Background: Families of children with attention-deficit/hyperactivity disorder (ADHD) report higher rates of conflict within the family and more negative parent–child relationships. This study aimed to test whether negative parent–child relationships have a risk effect on ADHD symptoms using two complementary designs.
Method: The first sample included 886 twin pairs, aged 11–17 years, derived from a population-based twin study. The second sample was derived from a longitudinal community study and included 282 parents and their children, aged 11–14 years. Questionnaires were used to assess ADHD symptoms and hostility in the mother–child and father–child relationship. Bivariate genetic analysis was used to test the contribution of genetic and environmental factors to the association between parent–child hostility and ADHD symptoms in the twin sample. Cross-lagged and reciprocal effects models were used to test for a bidirectional relationship between parent–child hostility and ADHD symptoms over time in the longitudinal study.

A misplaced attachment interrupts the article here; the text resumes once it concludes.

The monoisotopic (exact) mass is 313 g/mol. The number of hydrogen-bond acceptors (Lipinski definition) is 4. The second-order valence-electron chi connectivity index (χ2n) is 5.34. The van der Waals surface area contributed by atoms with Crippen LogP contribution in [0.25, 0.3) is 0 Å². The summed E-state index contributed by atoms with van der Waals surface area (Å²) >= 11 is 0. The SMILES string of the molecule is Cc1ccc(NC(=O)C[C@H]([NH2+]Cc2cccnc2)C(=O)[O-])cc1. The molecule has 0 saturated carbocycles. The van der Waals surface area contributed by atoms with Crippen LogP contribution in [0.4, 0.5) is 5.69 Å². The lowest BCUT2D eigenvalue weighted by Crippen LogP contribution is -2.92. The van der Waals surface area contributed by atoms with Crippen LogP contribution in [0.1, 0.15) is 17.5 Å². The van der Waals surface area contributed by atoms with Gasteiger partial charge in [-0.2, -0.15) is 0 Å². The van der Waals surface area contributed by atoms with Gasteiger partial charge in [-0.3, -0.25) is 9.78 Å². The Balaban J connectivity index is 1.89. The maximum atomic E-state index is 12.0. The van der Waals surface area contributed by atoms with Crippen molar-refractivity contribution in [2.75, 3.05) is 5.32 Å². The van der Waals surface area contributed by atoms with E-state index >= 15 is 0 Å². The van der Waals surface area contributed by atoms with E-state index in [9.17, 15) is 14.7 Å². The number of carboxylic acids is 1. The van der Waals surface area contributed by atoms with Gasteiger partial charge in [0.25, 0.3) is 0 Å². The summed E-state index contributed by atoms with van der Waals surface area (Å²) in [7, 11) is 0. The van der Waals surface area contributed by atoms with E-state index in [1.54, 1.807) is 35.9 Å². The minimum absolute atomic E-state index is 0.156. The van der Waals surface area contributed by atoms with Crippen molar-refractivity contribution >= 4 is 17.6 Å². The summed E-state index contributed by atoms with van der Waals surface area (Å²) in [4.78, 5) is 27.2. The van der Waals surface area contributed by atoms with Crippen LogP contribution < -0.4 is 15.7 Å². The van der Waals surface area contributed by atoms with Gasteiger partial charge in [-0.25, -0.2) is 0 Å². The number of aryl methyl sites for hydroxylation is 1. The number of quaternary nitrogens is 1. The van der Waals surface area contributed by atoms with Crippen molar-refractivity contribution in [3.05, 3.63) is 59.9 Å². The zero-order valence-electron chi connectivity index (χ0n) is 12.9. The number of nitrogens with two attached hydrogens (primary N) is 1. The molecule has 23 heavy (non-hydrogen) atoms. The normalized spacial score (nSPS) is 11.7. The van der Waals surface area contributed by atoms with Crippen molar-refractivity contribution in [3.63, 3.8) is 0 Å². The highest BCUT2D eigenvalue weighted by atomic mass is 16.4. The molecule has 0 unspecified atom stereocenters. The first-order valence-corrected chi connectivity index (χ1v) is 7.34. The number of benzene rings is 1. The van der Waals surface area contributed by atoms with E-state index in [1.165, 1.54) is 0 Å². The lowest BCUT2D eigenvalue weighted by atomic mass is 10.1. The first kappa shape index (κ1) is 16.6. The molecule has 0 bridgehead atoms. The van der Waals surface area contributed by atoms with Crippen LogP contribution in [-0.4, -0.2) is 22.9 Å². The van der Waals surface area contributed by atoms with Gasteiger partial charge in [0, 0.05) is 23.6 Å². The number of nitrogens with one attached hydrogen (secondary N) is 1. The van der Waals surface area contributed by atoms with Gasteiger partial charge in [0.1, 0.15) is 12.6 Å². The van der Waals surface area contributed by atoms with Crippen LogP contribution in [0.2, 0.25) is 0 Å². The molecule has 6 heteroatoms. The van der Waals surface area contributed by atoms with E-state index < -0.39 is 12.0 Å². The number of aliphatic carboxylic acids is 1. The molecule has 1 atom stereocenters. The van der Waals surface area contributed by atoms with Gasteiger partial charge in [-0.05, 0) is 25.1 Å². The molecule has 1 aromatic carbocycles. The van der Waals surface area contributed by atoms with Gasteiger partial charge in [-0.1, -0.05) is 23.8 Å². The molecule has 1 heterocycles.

Results: For boys, both genetic and environmental factors contributed to the link between mother–son hostility and ADHD symptoms, but genetic factors alone explained the association between father–son hostility and ADHD symptoms. For girls, the association between ADHD symptoms and mother–daughter hostility as well as father–child hostility was attributed to genetic factors alone. The longitudinal study provided evidence of boys’ ADHD symptoms impacting upon mother–son hostility both within and across time. There were no effects in the opposite direction.
Conclusions: A causal hypothesis of family relations influencing ADHD symptoms was not supported. Boys’ ADHD symptoms appear to have an environmentally mediated impact upon mother–son hostility.